In this seminar you will learn how to design and write a Windows file system minifilter driver.
Developers who need to write or maintain Windows File System Minifilter Drivers.
In the past, if one wanted to write a filter driver for file systems, one had to write a "full file system filter". The required interfaces for full file system filters were not completely documented, and samples did not cover the gamut of possible filter drivers. Reliability suffered: a significant number of crashes reported to Microsoft were found to be associated with full file system filters.
To address these issues, Windows now supports file system minifilters. A full file system filter driver called the filter manager lives in the Windows I/O path and redirects requests to registered file system minifilters. The job of the minifilter driver writer is much smaller and much less complex than that of the developer of full file system filters (now called legacy file system filters).
Unlike full file system filter drivers, though, the file system minifilter doesn't contain much that's familiar to most driver writers. It does have a DriverEntry routine, but doesn't create nor deal directly with device objects; there are no dispatch routines or I/O completion callback routines, and it does not deal directly with I/O request packets (IRPs). The prior knowledge of the experienced Windows driver developer, even the experienced Windows file system developer, will therefore only be helpful in understanding the environment in which the minifilter runs, not its specific coding details.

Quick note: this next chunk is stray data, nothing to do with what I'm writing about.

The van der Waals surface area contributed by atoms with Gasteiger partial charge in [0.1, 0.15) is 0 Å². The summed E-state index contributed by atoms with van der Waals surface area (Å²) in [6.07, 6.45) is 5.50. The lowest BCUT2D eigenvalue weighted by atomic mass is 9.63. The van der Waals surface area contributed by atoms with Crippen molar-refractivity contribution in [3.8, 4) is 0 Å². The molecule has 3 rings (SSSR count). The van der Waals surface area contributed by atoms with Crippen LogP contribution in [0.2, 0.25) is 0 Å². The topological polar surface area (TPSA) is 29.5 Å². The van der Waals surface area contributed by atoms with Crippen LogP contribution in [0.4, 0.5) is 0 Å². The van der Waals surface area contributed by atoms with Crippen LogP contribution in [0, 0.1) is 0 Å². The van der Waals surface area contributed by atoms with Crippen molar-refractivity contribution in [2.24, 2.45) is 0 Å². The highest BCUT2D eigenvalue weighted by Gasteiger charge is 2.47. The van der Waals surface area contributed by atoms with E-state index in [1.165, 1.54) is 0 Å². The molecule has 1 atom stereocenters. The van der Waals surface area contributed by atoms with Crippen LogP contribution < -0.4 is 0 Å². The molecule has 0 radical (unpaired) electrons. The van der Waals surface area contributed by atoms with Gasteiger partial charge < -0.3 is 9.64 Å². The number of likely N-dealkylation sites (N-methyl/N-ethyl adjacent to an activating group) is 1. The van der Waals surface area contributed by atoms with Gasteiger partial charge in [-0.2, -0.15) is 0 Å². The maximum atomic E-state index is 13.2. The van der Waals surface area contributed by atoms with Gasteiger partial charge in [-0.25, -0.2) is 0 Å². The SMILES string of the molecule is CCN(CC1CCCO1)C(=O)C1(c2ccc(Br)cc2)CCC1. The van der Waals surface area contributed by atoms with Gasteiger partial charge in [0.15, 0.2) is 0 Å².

Accordingly, this seminar will show you how to write Windows file system minifilters. We will begin with a short review of the operating system architecture, the implementation of I/O requests, the functions of file system drivers, and the functions of legacy file system filters. We will then present a "skeleton" file system minifilter and walk through its code. We will then describe the various capabilities provided to minifilters by the filter manager, discuss the problems each such capability can solve, and show how to use each such capability in the minifilter.
DRV150, Windows Internals for Driver Developers, or INT201, Windows Internals, or equivalent knowledge and experience. Attendees should understand the basic principles of demand-paged, virtual memory, multitasking operating systems. Attendees should also be familiar with the concepts of I/O device programming (in other words, driver coding on any other operating system or environment) and must have at least a reading knowledge of the C programming language. Previous experience with Windows drivers under either the NTDDK or WDM driver models will be extremely helpful, but is not required.
|Operating systems supported:||
Windows 2000 through Windows 10/Windows Server 2012 R2
|Durations and formats:||
5 days with labs
3 days lecture only